Long-term data on the survival of patients with prostate cancer treated with radical prostatectomy in the prostate-specific antigen era.BJU Int. 2010 Jul; 106(1):37-43.BI
Therapy (case series) Level of Evidence 4.
To examine the long-term rates of biochemical recurrence (BCR)-free survival, cancer-specific mortality (CSM)-free survival, and overall survival (OS) in patients with prostate cancer treated with open radical prostatectomy (RP) in the prostate-specific antigen (PSA) era.
PATIENTS AND METHODS
The study comprised 436 patients who were treated with RP between 1992 and 1997 at our institution. None received adjuvant/salvage therapy in the absence of BCR. The BCR-free, CSM-free and OS rates were defined using the Kaplan-Meier method. Multivariable Cox-regression models were used to test the effect of age, preoperative PSA level, neoadjuvant hormonal therapy, pT stage, lymph node status, RP Gleason sum and surgical margin status on BCR.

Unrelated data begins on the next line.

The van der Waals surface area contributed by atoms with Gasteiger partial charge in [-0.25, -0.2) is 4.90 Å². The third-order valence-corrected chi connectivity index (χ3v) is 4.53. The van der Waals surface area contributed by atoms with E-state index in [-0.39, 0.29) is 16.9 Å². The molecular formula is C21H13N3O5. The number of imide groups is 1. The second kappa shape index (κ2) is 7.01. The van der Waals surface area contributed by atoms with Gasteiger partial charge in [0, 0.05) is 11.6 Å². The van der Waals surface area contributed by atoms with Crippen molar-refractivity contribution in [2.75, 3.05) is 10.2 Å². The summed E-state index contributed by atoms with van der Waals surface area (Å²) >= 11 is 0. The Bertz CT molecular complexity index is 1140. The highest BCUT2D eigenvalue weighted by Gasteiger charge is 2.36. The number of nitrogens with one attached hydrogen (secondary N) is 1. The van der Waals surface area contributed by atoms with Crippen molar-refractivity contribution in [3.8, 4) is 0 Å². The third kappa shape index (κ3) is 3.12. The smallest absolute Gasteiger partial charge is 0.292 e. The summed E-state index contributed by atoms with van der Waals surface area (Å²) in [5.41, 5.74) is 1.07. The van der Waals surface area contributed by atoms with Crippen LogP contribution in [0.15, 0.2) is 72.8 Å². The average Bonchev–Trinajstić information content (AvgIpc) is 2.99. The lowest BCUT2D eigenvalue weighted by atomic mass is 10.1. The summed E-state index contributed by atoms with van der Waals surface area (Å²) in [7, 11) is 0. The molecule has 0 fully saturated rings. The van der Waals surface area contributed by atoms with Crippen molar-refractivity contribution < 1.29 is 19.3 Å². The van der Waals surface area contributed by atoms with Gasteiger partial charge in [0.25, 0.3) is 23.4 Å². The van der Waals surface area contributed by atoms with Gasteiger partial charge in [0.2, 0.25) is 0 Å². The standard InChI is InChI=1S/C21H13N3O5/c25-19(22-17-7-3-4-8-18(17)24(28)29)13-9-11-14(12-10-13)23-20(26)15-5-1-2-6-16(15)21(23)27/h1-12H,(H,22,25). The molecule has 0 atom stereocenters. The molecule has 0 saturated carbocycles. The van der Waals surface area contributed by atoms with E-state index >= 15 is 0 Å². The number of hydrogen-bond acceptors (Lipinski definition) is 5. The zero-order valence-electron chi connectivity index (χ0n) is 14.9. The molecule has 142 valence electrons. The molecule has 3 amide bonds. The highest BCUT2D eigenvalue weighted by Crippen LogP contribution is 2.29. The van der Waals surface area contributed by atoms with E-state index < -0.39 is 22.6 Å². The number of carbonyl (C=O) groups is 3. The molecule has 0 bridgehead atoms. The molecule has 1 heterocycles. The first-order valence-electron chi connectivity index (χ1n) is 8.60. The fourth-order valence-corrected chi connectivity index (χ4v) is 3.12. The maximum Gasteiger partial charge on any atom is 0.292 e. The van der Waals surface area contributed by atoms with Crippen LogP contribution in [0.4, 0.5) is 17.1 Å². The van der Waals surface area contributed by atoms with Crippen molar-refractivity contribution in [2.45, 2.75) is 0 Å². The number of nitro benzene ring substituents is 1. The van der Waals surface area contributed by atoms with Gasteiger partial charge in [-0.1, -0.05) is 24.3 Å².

The median follow-up of censored patients was 122, 128, and 132 months for, respectively, BCR-free, CSM-free and OS estimates. The 10-year event-free survival rates for the same endpoints were 60%, 94% and 86%, respectively. Preoperative PSA level, RP Gleason sum, pT stage, lymph node status, and surgical margin status were independent predictors of BCR (all adjusted P < 0.05).
This study is the first to evaluate the long-term cancer control outcomes after RP from a European country in the PSA era. Our data indicate that RP provides excellent long-term survival rates in patients with clinically localized prostate cancer. Although approximately 40% of patients have BCR after 10 years of follow-up, the CSM rate after 10 years is as low as 6%.